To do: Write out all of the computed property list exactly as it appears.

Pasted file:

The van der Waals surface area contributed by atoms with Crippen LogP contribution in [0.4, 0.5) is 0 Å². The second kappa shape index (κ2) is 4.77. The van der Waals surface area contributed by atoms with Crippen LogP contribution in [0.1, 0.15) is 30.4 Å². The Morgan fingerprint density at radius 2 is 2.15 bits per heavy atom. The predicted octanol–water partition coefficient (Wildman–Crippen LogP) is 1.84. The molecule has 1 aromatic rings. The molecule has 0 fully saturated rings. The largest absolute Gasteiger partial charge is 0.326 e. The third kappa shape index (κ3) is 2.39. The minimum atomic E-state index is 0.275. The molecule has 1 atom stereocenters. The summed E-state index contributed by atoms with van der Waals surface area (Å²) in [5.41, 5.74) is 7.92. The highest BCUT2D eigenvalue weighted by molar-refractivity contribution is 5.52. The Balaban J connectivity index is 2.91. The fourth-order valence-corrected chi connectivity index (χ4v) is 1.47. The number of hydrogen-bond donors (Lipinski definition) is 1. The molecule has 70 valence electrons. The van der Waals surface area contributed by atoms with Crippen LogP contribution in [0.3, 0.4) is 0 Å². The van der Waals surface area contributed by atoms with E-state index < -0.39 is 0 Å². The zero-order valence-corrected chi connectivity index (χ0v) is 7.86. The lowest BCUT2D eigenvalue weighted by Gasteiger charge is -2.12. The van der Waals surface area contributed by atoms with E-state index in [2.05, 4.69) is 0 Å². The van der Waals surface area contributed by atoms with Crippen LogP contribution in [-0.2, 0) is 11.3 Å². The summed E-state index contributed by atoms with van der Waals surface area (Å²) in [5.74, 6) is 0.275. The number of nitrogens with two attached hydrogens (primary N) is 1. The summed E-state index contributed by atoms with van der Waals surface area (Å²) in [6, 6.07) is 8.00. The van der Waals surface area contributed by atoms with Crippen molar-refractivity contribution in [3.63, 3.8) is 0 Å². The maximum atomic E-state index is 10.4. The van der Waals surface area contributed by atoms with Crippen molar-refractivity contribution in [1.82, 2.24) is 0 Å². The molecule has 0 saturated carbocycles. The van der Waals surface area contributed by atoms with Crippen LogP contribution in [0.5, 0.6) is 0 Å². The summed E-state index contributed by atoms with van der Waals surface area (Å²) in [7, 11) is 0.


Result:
The van der Waals surface area contributed by atoms with Crippen LogP contribution in [0.4, 0.5) is 0 Å². The second kappa shape index (κ2) is 4.77. The van der Waals surface area contributed by atoms with Crippen LogP contribution in [0.1, 0.15) is 30.4 Å². The Morgan fingerprint density at radius 2 is 2.15 bits per heavy atom. The predicted octanol–water partition coefficient (Wildman–Crippen LogP) is 1.84. The molecule has 1 aromatic rings. The molecule has 0 fully saturated rings. The largest absolute Gasteiger partial charge is 0.326 e. The third kappa shape index (κ3) is 2.39. The minimum atomic E-state index is 0.275. The molecule has 1 atom stereocenters. The summed E-state index contributed by atoms with van der Waals surface area (Å²) in [5.41, 5.74) is 7.92. The highest BCUT2D eigenvalue weighted by molar-refractivity contribution is 5.52. The Balaban J connectivity index is 2.91. The fourth-order valence-corrected chi connectivity index (χ4v) is 1.47. The number of hydrogen-bond donors (Lipinski definition) is 1. The molecule has 70 valence electrons. The van der Waals surface area contributed by atoms with Crippen LogP contribution in [0.3, 0.4) is 0 Å². The van der Waals surface area contributed by atoms with E-state index < -0.39 is 0 Å². The zero-order valence-corrected chi connectivity index (χ0v) is 7.86. The lowest BCUT2D eigenvalue weighted by Gasteiger charge is -2.12. The van der Waals surface area contributed by atoms with E-state index in [2.05, 4.69) is 0 Å². The van der Waals surface area contributed by atoms with Crippen LogP contribution in [-0.2, 0) is 11.3 Å². The summed E-state index contributed by atoms with van der Waals surface area (Å²) in [5.74, 6) is 0.275. The number of nitrogens with two attached hydrogens (primary N) is 1. The summed E-state index contributed by atoms with van der Waals surface area (Å²) in [6, 6.07) is 8.00. The van der Waals surface area contributed by atoms with Crippen molar-refractivity contribution in [3.63, 3.8) is 0 Å². The maximum atomic E-state index is 10.4. The van der Waals surface area contributed by atoms with Crippen molar-refractivity contribution in [1.82, 2.24) is 0 Å². The molecule has 0 saturated carbocycles. The van der Waals surface area contributed by atoms with Crippen LogP contribution in [0.5, 0.6) is 0 Å². The summed E-state index contributed by atoms with van der Waals surface area (Å²) in [7, 11) is 0.